In relational development relationships are tied to ordering of entire tables by identity attributes through an index. That's because, when embedded identity keys are involved, it is much more efficient and generic to update an ordered index once when a tuple is added to a table than to provide ordering as the tuple is accessed. However, that means that all access to tuples is done through an index defined for the entire n-ary relation so all accessing operations, however efficient the index may be, involve a search of all tuples in the relation.

In OO development relationships are instantiated at the level of individual participating objects. Thus if one has:


1 *
[ClassA] ----------------------- [ClassB]

each object in [ClassA] will have its own collection of [ClassB] objects and that collection will include only those members of [ClassB] that are related to the specific [ClassA] object. Now there is no need to search the entire set of [ClassB] objects; every [ClassA] object will be related to exactly the right subset of [ClassB] objects. This difference is also seen in the handling of *:* relationships. In the relational paradigm one has a monolithic, two-way index as the association class. However, in OO development one always reifies *:* relationships into two 1:* relationships that relate to the association class, which is a first class object rather than an index.

[Caveat. If one has a 1:* relationship and seeks some subset of the participants based upon individual property values, one will still have to do a search for that match. However, the searched set is <usually> much smaller that the total members of the class and the developer has much finer control over optimization. (One of the prerogatives of OOP is to optimize that level of searching by choosing the optimal collection class for the relationship and that choice is made for the context of the individual relationship.) As I indicated in the category on relationships, business rules and policies for the specific problem in hand are being enforced during relationship instantiation and that localization for specific context is what reduces the search size in practice.]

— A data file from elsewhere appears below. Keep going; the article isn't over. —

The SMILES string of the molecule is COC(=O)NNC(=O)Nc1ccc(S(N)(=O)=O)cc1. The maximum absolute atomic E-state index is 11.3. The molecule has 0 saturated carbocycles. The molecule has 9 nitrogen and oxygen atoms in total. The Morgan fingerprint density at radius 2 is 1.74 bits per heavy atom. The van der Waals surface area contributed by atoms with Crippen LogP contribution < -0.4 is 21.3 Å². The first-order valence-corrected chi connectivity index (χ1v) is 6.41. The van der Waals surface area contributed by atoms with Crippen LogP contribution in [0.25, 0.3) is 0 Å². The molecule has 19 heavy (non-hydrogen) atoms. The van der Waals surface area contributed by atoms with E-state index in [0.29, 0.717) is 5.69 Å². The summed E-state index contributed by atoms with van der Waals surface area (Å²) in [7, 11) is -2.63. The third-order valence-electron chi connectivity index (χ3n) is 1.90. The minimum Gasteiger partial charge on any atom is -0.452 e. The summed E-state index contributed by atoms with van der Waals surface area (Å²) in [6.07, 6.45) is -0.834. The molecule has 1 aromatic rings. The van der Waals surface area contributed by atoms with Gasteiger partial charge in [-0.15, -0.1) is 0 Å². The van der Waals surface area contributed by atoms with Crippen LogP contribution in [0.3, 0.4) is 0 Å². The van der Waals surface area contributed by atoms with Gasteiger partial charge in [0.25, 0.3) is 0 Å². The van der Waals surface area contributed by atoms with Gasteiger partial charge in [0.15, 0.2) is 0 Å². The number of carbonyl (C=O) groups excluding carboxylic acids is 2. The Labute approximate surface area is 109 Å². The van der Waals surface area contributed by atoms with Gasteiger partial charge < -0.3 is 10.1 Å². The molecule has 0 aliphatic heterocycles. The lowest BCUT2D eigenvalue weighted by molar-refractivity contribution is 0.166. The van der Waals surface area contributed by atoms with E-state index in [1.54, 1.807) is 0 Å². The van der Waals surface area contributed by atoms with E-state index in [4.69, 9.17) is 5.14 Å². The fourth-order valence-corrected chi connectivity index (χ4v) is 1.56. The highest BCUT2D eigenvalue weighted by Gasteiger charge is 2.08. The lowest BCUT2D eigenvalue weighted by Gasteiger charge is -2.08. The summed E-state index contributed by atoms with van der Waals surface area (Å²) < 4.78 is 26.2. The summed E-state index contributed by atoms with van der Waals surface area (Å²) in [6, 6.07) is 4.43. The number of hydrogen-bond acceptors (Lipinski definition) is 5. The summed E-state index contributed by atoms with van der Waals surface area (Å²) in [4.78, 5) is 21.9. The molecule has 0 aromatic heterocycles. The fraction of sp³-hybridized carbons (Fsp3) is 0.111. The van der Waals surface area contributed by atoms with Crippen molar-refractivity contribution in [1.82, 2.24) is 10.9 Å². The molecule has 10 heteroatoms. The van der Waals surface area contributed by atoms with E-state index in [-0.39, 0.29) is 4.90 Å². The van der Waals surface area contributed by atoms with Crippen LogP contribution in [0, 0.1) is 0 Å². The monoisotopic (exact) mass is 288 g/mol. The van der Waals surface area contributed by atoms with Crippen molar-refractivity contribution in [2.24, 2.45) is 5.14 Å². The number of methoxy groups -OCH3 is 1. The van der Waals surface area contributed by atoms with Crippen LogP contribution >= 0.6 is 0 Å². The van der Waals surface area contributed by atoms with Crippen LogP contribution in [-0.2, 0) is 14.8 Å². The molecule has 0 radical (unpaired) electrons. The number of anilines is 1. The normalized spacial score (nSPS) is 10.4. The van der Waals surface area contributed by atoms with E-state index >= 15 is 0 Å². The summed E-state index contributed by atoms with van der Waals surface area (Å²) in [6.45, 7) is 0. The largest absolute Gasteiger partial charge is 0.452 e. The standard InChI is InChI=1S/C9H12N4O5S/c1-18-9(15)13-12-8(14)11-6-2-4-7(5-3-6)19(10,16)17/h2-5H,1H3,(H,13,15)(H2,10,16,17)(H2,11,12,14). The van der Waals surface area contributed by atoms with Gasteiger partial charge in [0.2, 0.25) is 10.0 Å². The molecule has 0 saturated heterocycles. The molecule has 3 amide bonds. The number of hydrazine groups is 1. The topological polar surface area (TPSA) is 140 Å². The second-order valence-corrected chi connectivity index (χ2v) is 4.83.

The result is that the need for explicitly ordered relationships in OO applications tends to be rather rare. That's because the implied FIFO ordering for 1:* relationships as *-side participants are added is very often exactly the ordering one needs to accessing -- so long as the collection only includes the subset of entities that are relevant to the entity on the 1-side. Obviously this is not always true a priori, but it is certainly true in the vast majority of cases and the developer will often take pains to ensure the whoever instantiates the relationship adds the participants in the desired order whenever possible if ordering is necessary at all. Thus the way the developer instantiates relationships within the problem context is characteristic of OO software construction.

As I mentioned in the category on relationships, the notion of relationship navigation is central to OO software construction. Since all collaborations are peer-to-peer, it is quite common that one must traverse a path over multiple individual binary associations to get to the peer object. Superficially that navigation is quite similar to a relational join. (One an argue if is a relational join between two peer tables.) However, there are two important differences in the way OO relationship navigation works compared to relational joins. The first is that there are usually no implied searches for the reasons above since the relationships are instantiated at the object level and enforce particular business rules and policies. This tends to make navigation much more efficient than for a brute force relational approach.